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Pressure mounts on North Korea

South Korea carries out live fire military drills as the UN Security Council meets

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Pressure mounts on North Korea

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South Korea says it is preparing fresh military drills with its ally the United States.

Seoul also says it is ramping up its ballistic missile defences in response to North Korea’s sixth and most powerful nuclear test.

South Korea’s air force and army conducted exercises involving long-range air-to-surface missiles and ballistic missiles on Monday.

More drills are being prepared with US forces in the south, according to a statement.

South Korea’s environment ministry officials have told reporters they are also to announce they will approve an environmental assessment report for the deployment of a controversial US anti-missile defence system.

Seoul said in June it would hold off installing the remaining components of the Terminal High Altitude Area Defense (THAAD) system until it completed the environmental assessment.


Why is this happening?

North Korea tested an advanced hydrogen bomb on Sunday.

Pyongyang has since said the test was for a long-range missile, prompting the threat of a “massive” military response from the United States.

North Korean state television said the test had been ordered by leader Kim Jong Un and was a “perfect success”.

The test registered with international seismic agencies as a man-made earthquake near a test site.

Japanese and South Korean officials said the tremor was about 10 times more powerful than the one picked up after North Korea’s previous nuclear test a year ago.


But this is not the first time Pyongyang has tested a nuclear bomb?

No. Pyongyang tested two ICBMs in July that could potentially fly around 10,000 km.

This would put many parts of the US mainland within range. It prompted a new round of tougher international sanctions.

Hours before the latest nuclear test, North Korean state news agency KCNA released pictures showing Kim inspecting a silver, hourglass-shaped warhead during a visit to the North’s nuclear weapons institute.

KCNA said North Korea “recently succeeded” in making a more advanced hydrogen bomb. It says its weapons programmes are needed to counter US aggression.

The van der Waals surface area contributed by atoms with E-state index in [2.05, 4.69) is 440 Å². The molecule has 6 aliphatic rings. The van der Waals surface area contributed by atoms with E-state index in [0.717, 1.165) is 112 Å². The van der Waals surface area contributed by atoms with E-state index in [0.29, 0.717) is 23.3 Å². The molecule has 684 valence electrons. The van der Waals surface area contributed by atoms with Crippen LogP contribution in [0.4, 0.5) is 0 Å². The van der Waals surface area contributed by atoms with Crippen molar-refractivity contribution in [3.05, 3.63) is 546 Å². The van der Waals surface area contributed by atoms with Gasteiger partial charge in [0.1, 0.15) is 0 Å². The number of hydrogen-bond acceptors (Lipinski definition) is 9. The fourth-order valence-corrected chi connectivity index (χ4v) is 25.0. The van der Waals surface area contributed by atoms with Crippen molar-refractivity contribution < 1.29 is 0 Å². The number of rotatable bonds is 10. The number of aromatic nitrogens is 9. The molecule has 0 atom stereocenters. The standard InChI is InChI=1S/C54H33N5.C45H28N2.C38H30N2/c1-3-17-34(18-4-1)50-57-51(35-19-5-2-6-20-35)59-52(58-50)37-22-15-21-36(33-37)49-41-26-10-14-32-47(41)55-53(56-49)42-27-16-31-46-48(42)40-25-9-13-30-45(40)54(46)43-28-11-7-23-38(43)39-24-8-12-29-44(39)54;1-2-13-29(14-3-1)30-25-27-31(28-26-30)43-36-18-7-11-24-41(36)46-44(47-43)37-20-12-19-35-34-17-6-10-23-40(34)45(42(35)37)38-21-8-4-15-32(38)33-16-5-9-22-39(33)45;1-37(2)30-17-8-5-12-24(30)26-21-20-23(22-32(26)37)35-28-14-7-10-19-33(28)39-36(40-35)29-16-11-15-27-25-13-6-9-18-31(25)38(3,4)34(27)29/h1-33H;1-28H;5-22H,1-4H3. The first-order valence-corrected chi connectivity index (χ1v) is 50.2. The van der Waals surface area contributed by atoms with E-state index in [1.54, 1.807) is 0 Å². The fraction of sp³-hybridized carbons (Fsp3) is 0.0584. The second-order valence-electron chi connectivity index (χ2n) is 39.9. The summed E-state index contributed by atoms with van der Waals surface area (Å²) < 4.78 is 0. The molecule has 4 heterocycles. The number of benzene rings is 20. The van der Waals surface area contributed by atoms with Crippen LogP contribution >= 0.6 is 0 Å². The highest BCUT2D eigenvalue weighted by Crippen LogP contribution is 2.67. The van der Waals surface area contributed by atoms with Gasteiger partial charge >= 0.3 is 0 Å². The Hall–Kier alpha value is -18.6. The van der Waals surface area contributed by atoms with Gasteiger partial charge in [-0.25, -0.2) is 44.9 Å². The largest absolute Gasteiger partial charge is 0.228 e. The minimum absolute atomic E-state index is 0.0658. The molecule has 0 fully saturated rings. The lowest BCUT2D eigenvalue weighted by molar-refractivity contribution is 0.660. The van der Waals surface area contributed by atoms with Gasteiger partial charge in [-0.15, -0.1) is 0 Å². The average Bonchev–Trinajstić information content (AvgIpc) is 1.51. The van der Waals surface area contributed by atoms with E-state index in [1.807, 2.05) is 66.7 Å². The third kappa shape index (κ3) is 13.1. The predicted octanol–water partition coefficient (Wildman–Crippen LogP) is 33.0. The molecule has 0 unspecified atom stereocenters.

So what is the US doing?

US President Donald Trump has asked to be briefed on all available military options, according to his defence chief.

Trump has previously vowed to stop North Korea developing nuclear weapons and said he would unleash “fire and fury” if it threatened US territory.

That prompted the North to threaten to fire missiles towards the US Pacific territory of Guam, although it has since appeared to back away from that threat.


Diplomatic “hand-wringing”

The size and scope of the latest test set off a new round of diplomatic handwringing after weeks of profound tensions over North Korea’s nuclear programme.

Chinese President Xi Jinping and Russian President Vladimir Putin, who met on the sidelines of a BRICS summit in China, agreed to “appropriately deal” with North Korea’s nuclear test, according to China’s official Xinhua news agency.

As North Korea’s main ally, China said it strongly condemned the nuclear test and urged Pyonyang to stop its “wrong” actions.

What about the UN?

The United Nations Security Council is meeting on Monday to discuss fresh sanctions against Pyongyang.

There is a lot of tough talk from the international community. However, the immediate focus of the international response was expected to be on tougher economic sanctions against Pyongyang.

Diplomats say the UN Security Council could now consider banning Pyongyang’s textile exports and the North’s national airline, stop supplies of oil to the government and military, prevent North Koreans from working abroad and add top officials to a blacklist to subject them to an asset freeze and travel ban


The Business

Japanese and South Korean stock markets were both down modestly on Monday.

Safe-haven assets including gold and sovereign bonds ticked higher, but trade was cautious.

South Korea’s finance minister vowed to implement policies to support financial markets if instability caused by the latest test showed signs of spreading to the real economy.

“We are aware that there could be negative ripple effects should geopolitical risks surface,” Kim Dong-yeon said in a policy statement.

What they are saying

“Any threat to the United States or its territories, including Guam or our allies, will be met with a massive military response, a response both effective and overwhelming,” – US Defence Secretary Jim Mattis

“If countries want to do business with the US, they obviously will be working with our allies and others to cut off North Korea economically,” – US Treasury Secretary Steve Mnuchin said in a television interview.

“Assuming the worst on the Korean peninsula has not proven to be a winning trading strategy this year,” – Sean Callow, senior forex strategist at Westpac Bank.